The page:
In the handset wars, three large players control most of the global handset market: Nokia (NOK), Samsung and LG Electronics. In the U.S., Apple (AAPL) and Research in Motion (RIMM) have become the hot companies in the smartphone industry, providing expensive handsets with a wide variety of functions. Meanwhile, Google (GOOG) Android-powered handsets like the Droid are gaining popularity, too, and that trend may be the salvation of troubled cell phone firm Motorola (MOT).
Then there's Sony Ericsson, the "lost" handset company, which has been bleeding market share for the past several years and said its unit sales dropped another 28% in the first quarter to 10.5 million units. In the global handset market, it's estimated that around 1.1 billion units will be shipped this year: The joint venture between Sony (SNE) and the giant Swedish telecom Ericsson (ERIC) is barely a factor.
But Sony Ericsson finally became profitable again in the quarter that ended in March. Revenue for the first quarter fell to 1.4 billion euros ($1.9 billion) from 1.74 billion euros ($2.36 billion), but net income hit 21 million euros ($29 million) from loss of 293 million euros ($398 million) in the same period a year ago. Sony Ericsson said that its bottom line was lifted by the introduction of its Xperia X10 and Vivaz smartphones, but the real key to its rediscovered profitability is that the firm cut its staff by just over 3,000 people to 8,450.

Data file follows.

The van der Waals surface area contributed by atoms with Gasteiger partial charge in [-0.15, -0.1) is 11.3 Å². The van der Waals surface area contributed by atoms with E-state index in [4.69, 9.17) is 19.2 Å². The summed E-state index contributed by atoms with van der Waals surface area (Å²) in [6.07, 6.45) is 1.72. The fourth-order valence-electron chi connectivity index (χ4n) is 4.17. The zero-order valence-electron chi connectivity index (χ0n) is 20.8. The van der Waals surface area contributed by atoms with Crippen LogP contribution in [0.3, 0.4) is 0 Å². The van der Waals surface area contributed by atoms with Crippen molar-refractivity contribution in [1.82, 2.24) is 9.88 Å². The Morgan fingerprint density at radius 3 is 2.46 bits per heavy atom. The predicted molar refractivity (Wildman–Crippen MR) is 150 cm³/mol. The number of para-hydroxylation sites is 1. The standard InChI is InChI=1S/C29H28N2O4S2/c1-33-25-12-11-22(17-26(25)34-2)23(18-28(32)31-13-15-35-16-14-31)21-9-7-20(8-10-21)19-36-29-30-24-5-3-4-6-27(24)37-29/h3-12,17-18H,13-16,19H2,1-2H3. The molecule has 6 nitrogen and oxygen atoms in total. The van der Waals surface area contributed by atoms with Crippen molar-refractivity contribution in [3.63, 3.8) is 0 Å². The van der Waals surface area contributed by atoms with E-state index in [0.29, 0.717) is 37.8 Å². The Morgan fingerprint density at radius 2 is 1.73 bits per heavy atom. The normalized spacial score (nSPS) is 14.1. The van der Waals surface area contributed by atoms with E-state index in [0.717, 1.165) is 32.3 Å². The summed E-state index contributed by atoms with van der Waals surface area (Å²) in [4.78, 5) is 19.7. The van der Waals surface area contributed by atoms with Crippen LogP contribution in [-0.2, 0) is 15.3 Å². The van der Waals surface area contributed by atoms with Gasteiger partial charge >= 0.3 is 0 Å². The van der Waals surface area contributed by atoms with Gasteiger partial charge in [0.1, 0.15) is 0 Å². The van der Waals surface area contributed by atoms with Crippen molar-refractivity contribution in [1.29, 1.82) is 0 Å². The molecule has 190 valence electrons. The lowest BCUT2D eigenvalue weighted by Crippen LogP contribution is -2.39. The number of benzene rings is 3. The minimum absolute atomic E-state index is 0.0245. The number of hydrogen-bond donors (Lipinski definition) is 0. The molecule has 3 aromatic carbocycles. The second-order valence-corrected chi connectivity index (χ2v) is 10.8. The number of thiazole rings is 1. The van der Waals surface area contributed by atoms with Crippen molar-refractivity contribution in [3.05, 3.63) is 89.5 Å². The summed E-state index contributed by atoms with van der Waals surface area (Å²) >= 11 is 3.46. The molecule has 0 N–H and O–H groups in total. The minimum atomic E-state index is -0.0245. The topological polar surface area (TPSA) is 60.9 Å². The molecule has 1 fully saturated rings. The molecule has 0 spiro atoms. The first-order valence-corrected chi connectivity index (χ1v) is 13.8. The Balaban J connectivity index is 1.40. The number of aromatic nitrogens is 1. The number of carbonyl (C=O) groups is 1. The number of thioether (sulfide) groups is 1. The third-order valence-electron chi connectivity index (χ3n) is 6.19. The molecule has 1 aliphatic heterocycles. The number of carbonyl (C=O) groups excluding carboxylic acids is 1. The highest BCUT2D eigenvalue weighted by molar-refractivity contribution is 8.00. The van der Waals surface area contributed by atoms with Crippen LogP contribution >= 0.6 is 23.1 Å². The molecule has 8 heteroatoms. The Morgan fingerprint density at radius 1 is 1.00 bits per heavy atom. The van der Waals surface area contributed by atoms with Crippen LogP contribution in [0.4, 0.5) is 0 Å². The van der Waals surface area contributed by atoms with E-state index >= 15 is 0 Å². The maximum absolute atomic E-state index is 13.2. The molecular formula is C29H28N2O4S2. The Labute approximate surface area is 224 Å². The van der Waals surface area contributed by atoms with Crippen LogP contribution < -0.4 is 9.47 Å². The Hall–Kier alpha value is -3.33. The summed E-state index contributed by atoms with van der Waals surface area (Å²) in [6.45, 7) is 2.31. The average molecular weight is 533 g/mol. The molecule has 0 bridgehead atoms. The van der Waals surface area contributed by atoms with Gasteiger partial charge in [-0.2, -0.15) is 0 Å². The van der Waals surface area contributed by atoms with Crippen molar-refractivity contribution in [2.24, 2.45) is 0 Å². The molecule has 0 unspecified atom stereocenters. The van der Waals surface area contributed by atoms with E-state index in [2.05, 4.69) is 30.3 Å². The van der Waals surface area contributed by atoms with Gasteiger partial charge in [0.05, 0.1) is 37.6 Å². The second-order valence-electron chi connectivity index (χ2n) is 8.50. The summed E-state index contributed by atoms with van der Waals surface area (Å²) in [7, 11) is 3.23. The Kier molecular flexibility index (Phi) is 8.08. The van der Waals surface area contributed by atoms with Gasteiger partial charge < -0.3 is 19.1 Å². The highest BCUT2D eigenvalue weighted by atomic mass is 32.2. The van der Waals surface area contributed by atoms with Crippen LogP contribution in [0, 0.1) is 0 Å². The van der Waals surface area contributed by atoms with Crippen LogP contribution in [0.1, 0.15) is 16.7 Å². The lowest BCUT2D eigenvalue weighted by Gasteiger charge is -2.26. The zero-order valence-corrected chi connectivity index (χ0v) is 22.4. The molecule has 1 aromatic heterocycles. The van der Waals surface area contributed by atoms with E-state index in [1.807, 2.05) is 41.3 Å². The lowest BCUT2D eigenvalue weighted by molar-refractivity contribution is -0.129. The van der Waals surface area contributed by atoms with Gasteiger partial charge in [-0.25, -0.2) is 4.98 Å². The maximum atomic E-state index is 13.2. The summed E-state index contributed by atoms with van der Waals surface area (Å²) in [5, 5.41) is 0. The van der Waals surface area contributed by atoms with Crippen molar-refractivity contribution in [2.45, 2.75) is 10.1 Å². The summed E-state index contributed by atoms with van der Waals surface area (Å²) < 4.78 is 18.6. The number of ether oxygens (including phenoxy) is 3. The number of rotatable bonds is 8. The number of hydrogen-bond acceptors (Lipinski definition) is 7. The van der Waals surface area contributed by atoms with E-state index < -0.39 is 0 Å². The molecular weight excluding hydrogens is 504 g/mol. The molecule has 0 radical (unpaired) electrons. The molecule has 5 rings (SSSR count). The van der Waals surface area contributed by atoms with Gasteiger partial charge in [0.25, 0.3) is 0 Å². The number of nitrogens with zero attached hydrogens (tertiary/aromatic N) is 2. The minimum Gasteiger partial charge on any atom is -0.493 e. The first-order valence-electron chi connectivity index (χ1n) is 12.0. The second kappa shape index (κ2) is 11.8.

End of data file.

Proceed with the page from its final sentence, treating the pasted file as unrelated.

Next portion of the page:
If Sony Ericsson plans to become more profitable by attacking the high-end smartphone market, it will find that the sector is already crowded, and getting more so. Aside from Apple and Research in Motion, which are expanding outside the U.S., Nokia, Samsung and LG are all trying to go "up market" with smartphones of their own. Sony Ericsson is likely to find that running near the back of the pack won't save it.
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